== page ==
Choose the platform that best suits your needs in terms of features, flexibility, and ease of use. You will likely want to open free trials of several and take them for a test drive. It might seem like a lot of work, but the research you do at the outset will pay off in the end.

Lastly, be sure to check out each platform’s support offerings. When it comes to managing recurring payments, you will (almost 100% guaranteed) have some questions at some point. Make sure you have a 5-star support team to turn to anytime for help.

Plan Your Subscription Model

The first items of business is to ask and answer the question, “What am I selling?” Sounds simple but it can be quite complicated if you haven’t gone through the process of developing a business plan. We always recommend having a business plan in place before embarking on a membership business launch.  You’ll find it a lot easier to design and build your membership site once you are clear about what you offer, to whom, and how you want to deliver the products, services, or content.

Then decide on your subscription model, including pricing tiers, billing frequency (monthly, yearly), and types of subscriptions (e.g., product-based, content-based, service-based as discussed earlier). Consider offering incentives such as discounts for annual subscriptions or free trials to attract subscribers. 

Set Up Payment Processing

Integrate a payment gateway to accept subscription payments securely. The most popular payment gateways for subscription-based website are Stripe and PayPal. Most of the membership platforms comes with integrations with those processors, so set up to get paid is a simple matter of copying an pasting a few settings into the backend of the website. Ensure that your chosen platform supports your preferred payment gateway and set up recurring billing options for subscription renewals.

Build Your Website

Website design is a big topic, and has been discussed here and many other blogs. We won’t get into the details like fonts and colors here, but there are a few fundamentals you should keep in mind when designing your membership website (that are different than designing a non-subscription based site.)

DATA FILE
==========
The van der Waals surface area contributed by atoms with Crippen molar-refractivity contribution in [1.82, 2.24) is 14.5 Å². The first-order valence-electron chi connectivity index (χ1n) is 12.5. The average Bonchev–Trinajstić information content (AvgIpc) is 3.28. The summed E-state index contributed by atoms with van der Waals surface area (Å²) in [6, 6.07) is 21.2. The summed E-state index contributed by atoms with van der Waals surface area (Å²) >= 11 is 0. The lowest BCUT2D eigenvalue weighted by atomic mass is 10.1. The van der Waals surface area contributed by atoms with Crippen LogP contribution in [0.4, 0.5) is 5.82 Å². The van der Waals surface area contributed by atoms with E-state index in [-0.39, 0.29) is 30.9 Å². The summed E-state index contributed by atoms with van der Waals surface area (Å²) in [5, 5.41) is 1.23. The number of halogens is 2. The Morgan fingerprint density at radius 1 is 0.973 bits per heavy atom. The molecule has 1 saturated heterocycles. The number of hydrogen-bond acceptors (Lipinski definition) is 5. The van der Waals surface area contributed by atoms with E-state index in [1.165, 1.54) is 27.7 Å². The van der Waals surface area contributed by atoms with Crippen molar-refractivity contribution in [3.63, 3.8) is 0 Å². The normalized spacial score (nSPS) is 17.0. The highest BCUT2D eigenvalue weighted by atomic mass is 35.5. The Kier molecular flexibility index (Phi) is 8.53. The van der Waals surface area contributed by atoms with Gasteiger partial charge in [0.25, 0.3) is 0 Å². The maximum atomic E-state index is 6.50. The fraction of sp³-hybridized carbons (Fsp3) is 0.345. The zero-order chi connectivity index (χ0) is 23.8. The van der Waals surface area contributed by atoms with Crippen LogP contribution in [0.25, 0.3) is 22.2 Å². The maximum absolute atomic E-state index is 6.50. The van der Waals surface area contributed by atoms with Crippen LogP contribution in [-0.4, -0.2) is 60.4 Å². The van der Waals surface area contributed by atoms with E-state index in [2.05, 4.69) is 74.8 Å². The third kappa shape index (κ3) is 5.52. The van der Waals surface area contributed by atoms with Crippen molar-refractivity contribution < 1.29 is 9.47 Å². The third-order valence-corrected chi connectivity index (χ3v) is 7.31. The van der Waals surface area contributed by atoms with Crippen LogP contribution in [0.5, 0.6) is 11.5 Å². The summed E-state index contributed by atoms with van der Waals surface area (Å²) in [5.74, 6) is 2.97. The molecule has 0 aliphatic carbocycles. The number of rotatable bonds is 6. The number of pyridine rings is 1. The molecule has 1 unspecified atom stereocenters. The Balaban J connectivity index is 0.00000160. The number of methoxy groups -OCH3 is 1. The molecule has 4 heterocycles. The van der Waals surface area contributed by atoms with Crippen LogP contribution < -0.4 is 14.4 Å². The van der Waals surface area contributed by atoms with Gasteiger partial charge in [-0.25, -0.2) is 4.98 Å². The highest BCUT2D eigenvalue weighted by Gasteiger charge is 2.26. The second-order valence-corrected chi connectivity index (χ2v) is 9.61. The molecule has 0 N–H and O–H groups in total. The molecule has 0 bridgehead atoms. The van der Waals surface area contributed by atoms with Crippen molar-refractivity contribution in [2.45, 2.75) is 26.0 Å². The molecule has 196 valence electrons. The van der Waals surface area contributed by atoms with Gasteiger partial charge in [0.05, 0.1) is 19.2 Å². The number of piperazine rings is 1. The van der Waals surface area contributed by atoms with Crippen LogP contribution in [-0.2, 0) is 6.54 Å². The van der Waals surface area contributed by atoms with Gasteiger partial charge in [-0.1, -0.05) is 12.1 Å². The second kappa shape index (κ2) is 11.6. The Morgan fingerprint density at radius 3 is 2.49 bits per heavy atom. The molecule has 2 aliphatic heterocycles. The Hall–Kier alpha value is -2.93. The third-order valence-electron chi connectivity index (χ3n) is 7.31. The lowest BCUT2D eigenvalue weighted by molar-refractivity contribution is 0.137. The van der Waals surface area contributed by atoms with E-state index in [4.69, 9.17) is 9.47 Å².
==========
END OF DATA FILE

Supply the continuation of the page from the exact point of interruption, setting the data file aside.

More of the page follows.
Most importantly, design your website with a focus on user experience and conversion optimization. Going back to that business plan, make sure you clearly communicate the value proposition of your subscriptions. Customize the design to reflect your brand identity and make it easy for visitors to sign up for subscriptions, receive confirmation emails, and can easily get access to the content they have paid for.

Subscription Management

This is often overlooked – until you start selling your memberships. When someone signs up for a membership on your platform, you want to make sure you know that this has happened, what they signed up for, what membership tier, and how much they are paying. 

Make sure the membership platform you use has a member management tool built in so you can always be assured that your purchases are being tracked. You’ll have to also handle billing, cancellations and subscription renewals. Your platform should enable subscribers to manage their accounts, update payment details, and modify their subscription preferences (including cancellations) easily, without you having to be involved. 

Develop Content or Products

Now you can start creating your content, whether it’s video, audio, Zoom calls, coaching services, products, subscription boxes…the list goes on. A rule of thumb to alway keep in the back of your mind is to create the most engaging content you can for your audience, and develop products/services that provide value to your subscribers.

Always ensure that your offerings align with your subscription model and cater to the needs and interests of your target audience.

Launch and Promote Your Website

Once your website is ready, launch it and start promoting your subscription offerings. The most popular (and effective) marketing channels today are still social media, email marketing, content marketing, and paid advertising to attract subscribers and drive traffic to your website. Offering promotional deals or collaborating with influencers to generate buzz around your subscriptions can also help bring potential customers to your subscription website.

After you’ve launched your site, it’s time to sit  back and have pina colada, right? Well yes, but don’t get too comfortable. Your job is only beginning because now that you have paying subscribers, you need to deliver on your products and services. That’s why it’s so important to choose a platform that is going to be a willing partner, not an adversary that you end up fighting with to get it to do what you want.  Knowing your audience, planning your subscription model in advance, and having a platform that’s in your corner can provide the kind of peace of mind that can keep your business thriving for a long time to come. 

It’s time to build your membership website